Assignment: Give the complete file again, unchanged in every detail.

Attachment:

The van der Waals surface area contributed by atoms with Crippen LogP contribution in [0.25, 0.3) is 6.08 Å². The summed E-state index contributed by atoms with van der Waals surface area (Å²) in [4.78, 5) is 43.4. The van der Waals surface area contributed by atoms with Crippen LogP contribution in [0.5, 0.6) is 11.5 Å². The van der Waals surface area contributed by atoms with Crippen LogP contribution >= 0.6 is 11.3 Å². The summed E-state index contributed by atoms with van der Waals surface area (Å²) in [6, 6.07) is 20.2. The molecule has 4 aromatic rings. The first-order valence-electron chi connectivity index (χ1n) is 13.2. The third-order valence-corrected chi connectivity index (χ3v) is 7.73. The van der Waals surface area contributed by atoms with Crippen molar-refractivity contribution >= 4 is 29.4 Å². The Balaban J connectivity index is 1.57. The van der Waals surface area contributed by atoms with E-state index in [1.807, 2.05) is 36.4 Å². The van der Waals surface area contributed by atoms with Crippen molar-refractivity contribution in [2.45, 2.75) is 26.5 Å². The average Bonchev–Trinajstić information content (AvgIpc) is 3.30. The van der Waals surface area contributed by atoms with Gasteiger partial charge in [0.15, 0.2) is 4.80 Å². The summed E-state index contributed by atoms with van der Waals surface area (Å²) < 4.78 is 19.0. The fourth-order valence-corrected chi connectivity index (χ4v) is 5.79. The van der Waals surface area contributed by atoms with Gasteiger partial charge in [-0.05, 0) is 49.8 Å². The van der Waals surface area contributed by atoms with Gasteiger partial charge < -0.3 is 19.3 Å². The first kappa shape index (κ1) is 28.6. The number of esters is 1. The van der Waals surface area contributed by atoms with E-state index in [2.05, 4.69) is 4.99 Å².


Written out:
The van der Waals surface area contributed by atoms with Crippen LogP contribution in [0.25, 0.3) is 6.08 Å². The summed E-state index contributed by atoms with van der Waals surface area (Å²) in [4.78, 5) is 43.4. The van der Waals surface area contributed by atoms with Crippen LogP contribution in [0.5, 0.6) is 11.5 Å². The van der Waals surface area contributed by atoms with Crippen LogP contribution >= 0.6 is 11.3 Å². The summed E-state index contributed by atoms with van der Waals surface area (Å²) in [6, 6.07) is 20.2. The molecule has 4 aromatic rings. The first-order valence-electron chi connectivity index (χ1n) is 13.2. The third-order valence-corrected chi connectivity index (χ3v) is 7.73. The van der Waals surface area contributed by atoms with Crippen molar-refractivity contribution >= 4 is 29.4 Å². The Balaban J connectivity index is 1.57. The van der Waals surface area contributed by atoms with E-state index in [1.807, 2.05) is 36.4 Å². The van der Waals surface area contributed by atoms with Crippen molar-refractivity contribution in [2.45, 2.75) is 26.5 Å². The average Bonchev–Trinajstić information content (AvgIpc) is 3.30. The van der Waals surface area contributed by atoms with Gasteiger partial charge in [0.15, 0.2) is 4.80 Å². The summed E-state index contributed by atoms with van der Waals surface area (Å²) < 4.78 is 19.0. The fourth-order valence-corrected chi connectivity index (χ4v) is 5.79. The van der Waals surface area contributed by atoms with Gasteiger partial charge in [-0.05, 0) is 49.8 Å². The van der Waals surface area contributed by atoms with Gasteiger partial charge < -0.3 is 19.3 Å². The first kappa shape index (κ1) is 28.6. The number of esters is 1. The van der Waals surface area contributed by atoms with E-state index in [2.05, 4.69) is 4.99 Å².